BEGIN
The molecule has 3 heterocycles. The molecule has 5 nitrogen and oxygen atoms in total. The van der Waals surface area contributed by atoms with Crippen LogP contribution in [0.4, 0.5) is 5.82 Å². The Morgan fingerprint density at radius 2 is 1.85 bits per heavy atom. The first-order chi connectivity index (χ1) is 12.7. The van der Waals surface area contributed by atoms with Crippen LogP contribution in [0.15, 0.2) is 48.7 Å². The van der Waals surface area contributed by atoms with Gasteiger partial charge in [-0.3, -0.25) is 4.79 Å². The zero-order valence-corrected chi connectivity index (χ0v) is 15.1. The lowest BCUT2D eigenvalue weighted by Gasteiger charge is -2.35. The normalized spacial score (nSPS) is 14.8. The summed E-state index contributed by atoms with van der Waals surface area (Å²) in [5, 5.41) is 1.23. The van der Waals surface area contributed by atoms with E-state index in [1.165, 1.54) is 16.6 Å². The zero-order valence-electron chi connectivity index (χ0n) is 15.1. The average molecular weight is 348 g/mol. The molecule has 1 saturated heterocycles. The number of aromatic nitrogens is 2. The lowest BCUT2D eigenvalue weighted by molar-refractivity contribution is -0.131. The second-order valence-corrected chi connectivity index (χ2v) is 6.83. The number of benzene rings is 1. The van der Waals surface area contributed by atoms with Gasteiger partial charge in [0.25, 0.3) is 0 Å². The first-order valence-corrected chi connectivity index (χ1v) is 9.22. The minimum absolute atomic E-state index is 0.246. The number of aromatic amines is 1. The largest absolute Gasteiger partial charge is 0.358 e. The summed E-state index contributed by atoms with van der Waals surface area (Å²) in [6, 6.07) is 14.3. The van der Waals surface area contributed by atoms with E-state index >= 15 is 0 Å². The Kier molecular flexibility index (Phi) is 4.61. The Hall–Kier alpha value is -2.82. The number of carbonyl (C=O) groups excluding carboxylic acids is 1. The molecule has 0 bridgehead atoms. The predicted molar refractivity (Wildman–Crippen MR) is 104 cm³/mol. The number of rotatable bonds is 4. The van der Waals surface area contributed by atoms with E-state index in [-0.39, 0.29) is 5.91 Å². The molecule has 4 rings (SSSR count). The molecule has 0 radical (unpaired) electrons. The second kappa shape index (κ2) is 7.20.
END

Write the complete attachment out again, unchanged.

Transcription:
The molecule has 3 heterocycles. The molecule has 5 nitrogen and oxygen atoms in total. The van der Waals surface area contributed by atoms with Crippen LogP contribution in [0.4, 0.5) is 5.82 Å². The Morgan fingerprint density at radius 2 is 1.85 bits per heavy atom. The first-order chi connectivity index (χ1) is 12.7. The van der Waals surface area contributed by atoms with Crippen LogP contribution in [0.15, 0.2) is 48.7 Å². The van der Waals surface area contributed by atoms with Gasteiger partial charge in [-0.3, -0.25) is 4.79 Å². The zero-order valence-corrected chi connectivity index (χ0v) is 15.1. The lowest BCUT2D eigenvalue weighted by Gasteiger charge is -2.35. The normalized spacial score (nSPS) is 14.8. The summed E-state index contributed by atoms with van der Waals surface area (Å²) in [5, 5.41) is 1.23. The van der Waals surface area contributed by atoms with E-state index in [1.165, 1.54) is 16.6 Å². The zero-order valence-electron chi connectivity index (χ0n) is 15.1. The average molecular weight is 348 g/mol. The molecule has 1 saturated heterocycles. The number of aromatic nitrogens is 2. The lowest BCUT2D eigenvalue weighted by molar-refractivity contribution is -0.131. The second-order valence-corrected chi connectivity index (χ2v) is 6.83. The number of benzene rings is 1. The van der Waals surface area contributed by atoms with Gasteiger partial charge in [0.25, 0.3) is 0 Å². The first-order valence-corrected chi connectivity index (χ1v) is 9.22. The minimum absolute atomic E-state index is 0.246. The number of aromatic amines is 1. The largest absolute Gasteiger partial charge is 0.358 e. The summed E-state index contributed by atoms with van der Waals surface area (Å²) in [6, 6.07) is 14.3. The van der Waals surface area contributed by atoms with E-state index >= 15 is 0 Å². The Kier molecular flexibility index (Phi) is 4.61. The Hall–Kier alpha value is -2.82. The number of carbonyl (C=O) groups excluding carboxylic acids is 1. The molecule has 0 bridgehead atoms. The predicted molar refractivity (Wildman–Crippen MR) is 104 cm³/mol. The number of rotatable bonds is 4. The van der Waals surface area contributed by atoms with E-state index in [-0.39, 0.29) is 5.91 Å². The molecule has 4 rings (SSSR count). The molecule has 0 radical (unpaired) electrons. The second kappa shape index (κ2) is 7.20.